Senate Democrats unveil proposal on education legislation

You are here

By Alex Thomas, WV MetroNews

CHARLESTON, W.Va. — Democrats in the West Virginia Senate plan to introduce multiple education bills next week during the special legislative session, although what lawmakers will exactly consider during that session is unknown.

Members of the Senate Democratic Caucus on Monday announced plans to introduce legislation once the session begins.

“We’re here to offer a sincere effort to better education and student achievement in the state of West Virginia,” Senate Minority Leader Roman Prezioso, D-Marion, said.

House of Delegates Speaker Roger Hanshaw, R-Clay, and state Senate President Mitch Carmichael, R-Jackson, issued a call for lawmakers to convene in Charleston for a special session beginning May 20 at 2 p.m.

Prezioso, standing alongside lawmakers in front of a playground next to Piedmont Elementary School in Charleston, said the caucus’ multiple bills follow weeks of input and research, including forums on education policy.

The West Virginia Department of Education organized eight forums in March and April to gauge public interest on possible legislation; Gov. Jim Justice called for such events after lawmakers failed to approve a 5% pay raise during this year’s regular session.

Senate Democrats held similar public discussions, as did Republicans and local boards of education.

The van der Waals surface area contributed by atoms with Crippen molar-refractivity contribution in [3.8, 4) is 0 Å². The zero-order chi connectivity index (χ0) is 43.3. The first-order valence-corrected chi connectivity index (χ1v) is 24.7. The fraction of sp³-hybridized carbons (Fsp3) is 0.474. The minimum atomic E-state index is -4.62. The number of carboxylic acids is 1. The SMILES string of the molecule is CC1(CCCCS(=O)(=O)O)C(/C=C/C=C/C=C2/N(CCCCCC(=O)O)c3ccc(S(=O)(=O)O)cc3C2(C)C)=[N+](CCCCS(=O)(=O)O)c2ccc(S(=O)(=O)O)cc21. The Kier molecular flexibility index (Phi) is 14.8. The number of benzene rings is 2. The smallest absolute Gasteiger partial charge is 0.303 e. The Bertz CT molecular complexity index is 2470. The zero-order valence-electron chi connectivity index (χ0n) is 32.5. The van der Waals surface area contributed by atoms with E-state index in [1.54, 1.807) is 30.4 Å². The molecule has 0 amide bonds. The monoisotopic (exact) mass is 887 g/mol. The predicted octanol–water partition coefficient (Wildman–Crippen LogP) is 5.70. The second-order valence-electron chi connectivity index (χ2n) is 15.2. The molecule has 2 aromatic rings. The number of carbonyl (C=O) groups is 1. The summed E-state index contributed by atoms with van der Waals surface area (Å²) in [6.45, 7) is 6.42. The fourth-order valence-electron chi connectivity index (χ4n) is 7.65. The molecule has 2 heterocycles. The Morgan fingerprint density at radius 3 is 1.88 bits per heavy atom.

The legislative proposal addresses four topics: what Greenbrier County Sen. Stephen Baldwin described as “getting to the root of the social problems that follow students to schools,” local flexibility, boosting instructor quality and increasing vocational and technical education opportunities.

“We’re going to have about six pieces of legislation we’re going to offer,” Prezioso added.

Baldwin said there are two goals he wants addressed first: Reducing the number of babies exposed to drugs while in the womb and providing more mental health services in schools. This would mean expanding the state’s existing Drug-Free Moms and Babies pilot program — which includes increasing services and cooperating with community organizations on treatment options — and expanding the definition of student support services to include more mental health professionals.

“We’re dealing with a problem that is not just a school problem or an education problem; it’s a public health problem,” he said. “Everybody agrees that we need to do this, and we think we found a responsible way to do it that puts it on a level of the severity of the problem that we face.”

Baldwin added changing the definition would mean more health professionals in schools.

“The takeaway from that is we can hire one additional full-time mental health professional in every school in the state,” he said. “It costs $41 million to do that, but I think it’s an investment that’s absolutely worth it.”

The proposal additionally includes removing regulations on innovation zones, local school improvement councils and virtual schools, providing school systems further opportunities to react to local concerns.